Jerome Rothenberg

Poems and poetics

Chronicle: Interview with a Seneca Songman, Richard Johnny John (Parts One & Two)

[What follows – my introductory note & Richard Johnny John’s account of his life as a traditional singer & songmaker – was originally published in Alcheringa, the journal of ethnopoetics that Dennis Tedlock and I co-published & co-edited in the early 1970s.

Amish Trivedi: 'A Thousand Years of Staring I – VIII,' with a note on permutational art

A NOTE ON PERMUTATIONAL ART.  I am bringing in permutation, a math term, as a way of thinking about the biographical relation between the author and the work.

From the 'Nihon Ryoiki of the Monk Kyokai (An Oral Narrative),' with an additional found poem of praises for the Buddha

Hiromi Ito and Jerome Rothenberg, with Jeffrey Angles (left)
Hiromi Ito and Jerome Rothenberg, with Jeffrey Angles (left)

Translation from Japanese by Hiromi Ito & Jerome Rothenberg

 

It was Sugaru of the Little Boy Clan who was the chancellor of the Emperor Yuryoku, as vital to him as his heart and liver.  One day when when the Emperor was residing at Iware-no-Miya palace and was having sex there with his wife, Sugaru burst into the chamber and the Emperor, feeling shame, broke off his foreplay.  At that moment they heard thunder and the Emperor told Sugaru: Go forth now and send a summons to the God of Thunder.  Sugaru replied that he would go.  The Emperor then proclaimed: Go forth and send a summons to the God of Thunder.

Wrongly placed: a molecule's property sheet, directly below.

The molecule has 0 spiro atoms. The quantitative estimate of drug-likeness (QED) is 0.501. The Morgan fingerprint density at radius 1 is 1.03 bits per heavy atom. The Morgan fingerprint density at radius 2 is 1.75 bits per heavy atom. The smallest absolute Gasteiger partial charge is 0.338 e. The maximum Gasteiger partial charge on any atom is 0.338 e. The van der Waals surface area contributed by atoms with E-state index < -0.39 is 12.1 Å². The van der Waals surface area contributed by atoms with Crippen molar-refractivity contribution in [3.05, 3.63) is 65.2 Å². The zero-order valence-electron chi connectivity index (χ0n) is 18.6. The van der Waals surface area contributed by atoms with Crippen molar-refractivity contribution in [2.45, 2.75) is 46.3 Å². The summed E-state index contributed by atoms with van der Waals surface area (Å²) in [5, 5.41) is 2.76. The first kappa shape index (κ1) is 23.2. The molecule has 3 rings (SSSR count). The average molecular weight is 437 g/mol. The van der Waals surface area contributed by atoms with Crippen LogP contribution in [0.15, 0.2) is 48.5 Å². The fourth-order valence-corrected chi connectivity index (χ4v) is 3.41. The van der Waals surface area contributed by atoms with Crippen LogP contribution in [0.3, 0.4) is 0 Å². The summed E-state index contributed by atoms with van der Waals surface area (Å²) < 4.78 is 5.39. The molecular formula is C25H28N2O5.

Rafael Alberti (1902 – 1999): 'Buster Keaton Searches the Woods for his Sweetheart a Genu-ine Cow'

[Translation from Spanish by Jerome Rothenberg, first published here & dedicated to Heriberto Yépez, who originally showed me the experimental, almost Dadaist range of Alberti’s early poetry.]

 

1, 2, 3 & 4.

These four footprints don’t match my shoes.

If these four footprints don’t match my shoes,

whose four footprints can these footprints be?

Rochelle Owens: 'Hermaphropoetics' / 'Brown Dust'

[What follows is the sixth installment of Rochelle Owens’ Hermaphropoetics, a work in progress that continues the poetic & mythopoetic reach of her oeuvre as it has come to us since the 1960s.  For me she remains, as she was when we first came to know her, a poet who bends the resources of language toward the revelation & creation of a new & always startling vision of the real & more-than-real.  As I wrote of her back then: “There is a voice in Owens’ work … like a fierce and unrelenting force of nature. Sharp and visual, she combines a landscape with a poetics, the domestic with the mythic, machines with the organic living world from which arises a construct and a fused vision: poetry and life.”  The photo image of the field on Mars that accompanies “Brown Dust” is a good example of what her work makes possible. (J.R.)]